More of our Q&A with Slipknot's Corey Taylor

When Slipknot came to town recently, we chatted with the act's always entertaining and articulate frontman, Corey Taylor. Although the singer was ailing from a sinus infection, he was dependably and incredibly engaging — so much so, that we opted to break up our chat into two parts to make it easier to consume.

In the first half of the interview, Taylor spoke effusively about the band's fans, shared the story from Slipknot's showcase for Sony, which inspired an A&R man to say that he'd rather not carry on if Taylor's outfit represented the future of music. Taylor also took us on a sort of tour through each of the act's first couple of releases.

Here, the conversation picks up with him candidly talking about "Iowa" and the tension that surrounded the making of that record, and then he talks about making the "Gray Chapter" in the wake of bassist Paul Gray's passing, as well as his new book, the chances of Donald Trump getting the GOP nomination, auditioning for Velvet Revolver and how "Appetite for Destruction" is one of his favorite rock albums of all time.

Las Vegas Review-Journal:Shawn said that that one is his least favorite records because you recorded in Iowa and there was really no tension that you had had with the previous recordings, and that's the one that went No. 1 on Billboard. He said something really profound, I thought, you were doing what you always did, which was using pain as a paintbrush. I thought that was one of the most profound things I ever heard.

Corey Taylor: I don't know what he's talking about that there was no tension. There was nothing but tension during that album. It was literally like … it was a tale of two cities. I mean, it was Shakespearean. It was the Montagues and the Capulets. I mean, it was insane, dude. And then there's me in the middle, trying to make it all work, like, it was …

What was the situation? I mean, I got this from your audiobiography. Maybe I misheard him. But tell me about what was going on there.

Um …

Or as much as you can share.

Yeah, there's a line that I can go up to talking about that. Because I have to respect people's privacy, and I have to respect …

Absolutely, just as much as you can share.

Yeah, I mean, it literally comes down to the band was basically split in half. On one side, certain people were trying to make one album. And on the other side, there were certain people trying to make another album. And it was very much a game of politics, trying to figure out a way for all of these elements to live together, and yet, both sides were insanely selfish, and it was basically like, 'Well, I'll just take my toys and go home then.'


Oh, yeah, dude, it was brutal.

And you were smack-dab in the middle?

I was … yeah. I mean, it was really hard for me, man, like really, really hard. And then, I was kind of the middle man on all of it. So I'm trying to get everyone to kind of get on the same page, at least try to find a place for all of this music to kind of live together. And it's just not happening, you know. So it was really hard for me. I, uh, you know … and harder than I think a lot of people really realized in the band.

I'm … to this day, there are people in this band I don't think really understand the position that they put me in trying to get it made. And it is what it is. I'm not looking for apologies. We did what we did. It was, you know, we were able to put out a good album, in my opinion.

I think there's some songs on that album that are really, really good, but it doesn't feel like an album. With a Slipknot album, it's supposed to feel like an album, and this just felt like a collection of songs, for the most part. I am proud that it was our first number one. Because the 'Gray Chapter' went number one, as well.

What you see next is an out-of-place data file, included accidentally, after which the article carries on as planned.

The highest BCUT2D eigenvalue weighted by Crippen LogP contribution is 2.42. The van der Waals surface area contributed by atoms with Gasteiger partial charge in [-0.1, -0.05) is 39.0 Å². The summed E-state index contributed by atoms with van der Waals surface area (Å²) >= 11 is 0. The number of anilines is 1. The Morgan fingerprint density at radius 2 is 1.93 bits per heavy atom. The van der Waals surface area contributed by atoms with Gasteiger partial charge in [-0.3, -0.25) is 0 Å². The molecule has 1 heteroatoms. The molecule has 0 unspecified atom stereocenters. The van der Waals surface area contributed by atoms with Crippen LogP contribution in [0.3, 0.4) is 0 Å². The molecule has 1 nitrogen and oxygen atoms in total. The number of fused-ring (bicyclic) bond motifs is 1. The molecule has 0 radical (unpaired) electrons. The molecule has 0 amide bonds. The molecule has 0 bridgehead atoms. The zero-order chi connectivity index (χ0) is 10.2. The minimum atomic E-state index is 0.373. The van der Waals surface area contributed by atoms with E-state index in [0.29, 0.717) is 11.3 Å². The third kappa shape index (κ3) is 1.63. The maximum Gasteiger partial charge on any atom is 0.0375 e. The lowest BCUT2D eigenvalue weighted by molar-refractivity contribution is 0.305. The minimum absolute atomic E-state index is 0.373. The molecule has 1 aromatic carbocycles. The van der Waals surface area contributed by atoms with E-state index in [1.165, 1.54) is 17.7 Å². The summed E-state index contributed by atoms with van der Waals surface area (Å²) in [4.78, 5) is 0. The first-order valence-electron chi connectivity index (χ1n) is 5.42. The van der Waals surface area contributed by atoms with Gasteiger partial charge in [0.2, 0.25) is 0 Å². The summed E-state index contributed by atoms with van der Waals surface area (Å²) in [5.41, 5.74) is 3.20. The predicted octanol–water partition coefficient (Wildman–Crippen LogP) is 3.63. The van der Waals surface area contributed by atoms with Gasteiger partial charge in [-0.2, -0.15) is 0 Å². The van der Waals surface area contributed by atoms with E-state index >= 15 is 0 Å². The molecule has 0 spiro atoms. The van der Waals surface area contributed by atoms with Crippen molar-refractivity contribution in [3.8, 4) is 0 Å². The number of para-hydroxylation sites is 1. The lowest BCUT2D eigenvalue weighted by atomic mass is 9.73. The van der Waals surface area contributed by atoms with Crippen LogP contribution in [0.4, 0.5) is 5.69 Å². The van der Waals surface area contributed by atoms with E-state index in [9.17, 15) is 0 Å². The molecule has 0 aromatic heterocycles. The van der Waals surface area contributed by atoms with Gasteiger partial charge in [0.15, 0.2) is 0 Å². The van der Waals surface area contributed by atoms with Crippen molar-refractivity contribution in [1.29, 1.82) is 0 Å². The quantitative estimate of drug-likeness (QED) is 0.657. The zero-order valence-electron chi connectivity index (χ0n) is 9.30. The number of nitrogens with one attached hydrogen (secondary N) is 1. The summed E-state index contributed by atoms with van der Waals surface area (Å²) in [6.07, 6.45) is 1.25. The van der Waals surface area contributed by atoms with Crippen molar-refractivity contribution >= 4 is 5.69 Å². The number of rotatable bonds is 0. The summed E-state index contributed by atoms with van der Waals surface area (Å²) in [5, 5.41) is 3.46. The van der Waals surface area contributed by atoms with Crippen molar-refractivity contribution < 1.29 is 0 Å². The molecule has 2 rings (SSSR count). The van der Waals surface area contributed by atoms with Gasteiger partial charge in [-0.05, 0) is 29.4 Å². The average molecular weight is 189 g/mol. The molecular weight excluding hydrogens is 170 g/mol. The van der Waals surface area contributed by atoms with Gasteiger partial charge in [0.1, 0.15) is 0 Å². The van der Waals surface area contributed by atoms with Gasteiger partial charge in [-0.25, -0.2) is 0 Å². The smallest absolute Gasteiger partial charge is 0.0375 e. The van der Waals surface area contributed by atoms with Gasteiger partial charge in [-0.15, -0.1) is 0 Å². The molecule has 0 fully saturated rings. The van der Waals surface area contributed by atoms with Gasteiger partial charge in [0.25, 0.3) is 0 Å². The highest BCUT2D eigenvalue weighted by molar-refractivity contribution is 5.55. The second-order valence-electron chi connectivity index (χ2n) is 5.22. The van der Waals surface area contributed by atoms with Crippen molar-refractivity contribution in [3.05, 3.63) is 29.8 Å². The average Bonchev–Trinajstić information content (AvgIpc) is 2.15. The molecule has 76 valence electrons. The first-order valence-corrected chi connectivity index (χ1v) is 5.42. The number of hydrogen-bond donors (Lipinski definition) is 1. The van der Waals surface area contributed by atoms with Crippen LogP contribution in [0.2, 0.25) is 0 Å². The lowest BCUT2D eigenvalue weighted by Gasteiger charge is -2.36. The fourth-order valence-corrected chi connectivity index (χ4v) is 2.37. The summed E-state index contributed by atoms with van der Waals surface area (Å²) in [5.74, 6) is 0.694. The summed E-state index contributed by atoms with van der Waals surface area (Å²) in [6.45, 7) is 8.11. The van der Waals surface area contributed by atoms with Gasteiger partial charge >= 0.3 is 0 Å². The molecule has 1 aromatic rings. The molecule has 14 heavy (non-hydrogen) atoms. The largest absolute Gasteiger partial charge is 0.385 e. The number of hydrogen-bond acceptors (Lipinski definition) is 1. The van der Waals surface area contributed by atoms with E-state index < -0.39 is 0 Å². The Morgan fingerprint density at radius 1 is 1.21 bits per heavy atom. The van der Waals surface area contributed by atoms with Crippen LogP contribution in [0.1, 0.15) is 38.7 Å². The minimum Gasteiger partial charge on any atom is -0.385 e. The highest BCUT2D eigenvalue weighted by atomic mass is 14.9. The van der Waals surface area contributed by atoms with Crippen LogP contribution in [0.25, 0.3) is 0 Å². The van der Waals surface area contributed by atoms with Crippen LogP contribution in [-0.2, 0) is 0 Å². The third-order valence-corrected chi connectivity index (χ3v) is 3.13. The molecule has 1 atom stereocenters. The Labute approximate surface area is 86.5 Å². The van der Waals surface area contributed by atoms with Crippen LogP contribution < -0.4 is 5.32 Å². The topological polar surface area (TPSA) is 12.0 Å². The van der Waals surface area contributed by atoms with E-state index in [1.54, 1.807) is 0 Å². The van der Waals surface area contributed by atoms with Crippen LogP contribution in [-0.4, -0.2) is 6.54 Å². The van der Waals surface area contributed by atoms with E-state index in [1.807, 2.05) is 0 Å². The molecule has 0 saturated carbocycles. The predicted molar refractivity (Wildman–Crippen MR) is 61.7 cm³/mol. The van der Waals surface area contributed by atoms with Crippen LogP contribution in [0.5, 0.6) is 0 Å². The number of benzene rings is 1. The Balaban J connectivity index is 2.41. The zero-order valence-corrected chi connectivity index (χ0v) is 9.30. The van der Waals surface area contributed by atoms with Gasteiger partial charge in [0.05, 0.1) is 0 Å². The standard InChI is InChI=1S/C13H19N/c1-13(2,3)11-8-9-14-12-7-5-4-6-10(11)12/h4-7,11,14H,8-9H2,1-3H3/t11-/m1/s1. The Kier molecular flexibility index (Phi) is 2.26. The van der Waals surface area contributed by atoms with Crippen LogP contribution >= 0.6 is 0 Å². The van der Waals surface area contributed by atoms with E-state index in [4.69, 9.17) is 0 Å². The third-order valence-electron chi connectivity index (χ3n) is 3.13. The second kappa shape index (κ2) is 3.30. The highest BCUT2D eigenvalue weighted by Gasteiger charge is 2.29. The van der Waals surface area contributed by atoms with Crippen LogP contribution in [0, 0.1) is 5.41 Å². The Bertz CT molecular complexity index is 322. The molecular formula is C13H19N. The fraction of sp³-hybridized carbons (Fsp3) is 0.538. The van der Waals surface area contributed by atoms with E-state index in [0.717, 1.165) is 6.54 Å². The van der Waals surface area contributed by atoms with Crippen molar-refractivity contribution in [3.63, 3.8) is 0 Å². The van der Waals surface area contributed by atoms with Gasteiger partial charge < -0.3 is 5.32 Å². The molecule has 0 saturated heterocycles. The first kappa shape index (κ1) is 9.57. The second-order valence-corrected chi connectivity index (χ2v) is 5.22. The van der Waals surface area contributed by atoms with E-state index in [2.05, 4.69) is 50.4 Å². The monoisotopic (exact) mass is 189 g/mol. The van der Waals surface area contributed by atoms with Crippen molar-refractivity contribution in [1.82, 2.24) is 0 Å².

So for me, I was proud of that, but the ensuing tour was really, really difficult. And, uh, it's … yeah, I mean, it was just hard. It was a lot of hard work, especially being a guy who didn't drink and was really trying to get his stuff together. It was just hard for me.

Which brings us to the 'Gray Chapter,' an album that does sound like an album. You described it as a story of the last four years.


And Shawn said, 'It's a really special f------ record.' What, uh ... is that your favorite record of your entire catalog. Does it feel like the most complete?

Yeah, it's definitely the most complete, but at the same time, it's the most bittersweet. I have to go back to the first album to talk about my favorite, just because we were all on the same page. We were all ready to destroy. We were all having a really good time making it. This one, obviously, was dealing with the death of one of our brothers.

Right, a devastating death.

Yeah, I mean, and the fractious state of the band itself. This was basically a band putting the pieces back together. We had gotten to the point where it was like, OK, it's time. Let's see where we're at, musically. And it turned out, we had a lot to say. And I was really proud of the fact that we could all get together and not only put this album together but to share where we were all at.

Because, you know, a lot of this … lyrically, I took from having conversations with some of the guys and really kind of finding out where we all were — not spiritually but emotionally, definitely. Because that's how you tell a story. You can't just tell a story from one point of view. It has to be universal. It has to be omnidirectional. It's got to be just across the board, or it's just a selfish way of telling your own story.

For me, it was really about trying to represent all of the different emotions that had gone through the last four years. You know, whether it was just the deepest remorse or the darkest anger, because of some kind of twisted guilt, which is part of the process. It's part of the process of grieving. It's part of the process of acceptance. You kind of have to allow yourself to feel these things, and that's what this album was all about was allowing ourselves to feel that, so we could have the strength to kind of carry on.

Right. So in retrospect now listening to it, do you feel like it really represents the last four years, in terms of do you feel like you nailed it?

Oh yeah. Absolutely. There are some moments on here that, if I close my eyes, I can totally hear Paul (Gray) play on it. You know, it's just kind of that intense, you know. It definitely felt like his spirit was with us as much as possible, you know. And it's probably the album I'm most proud of.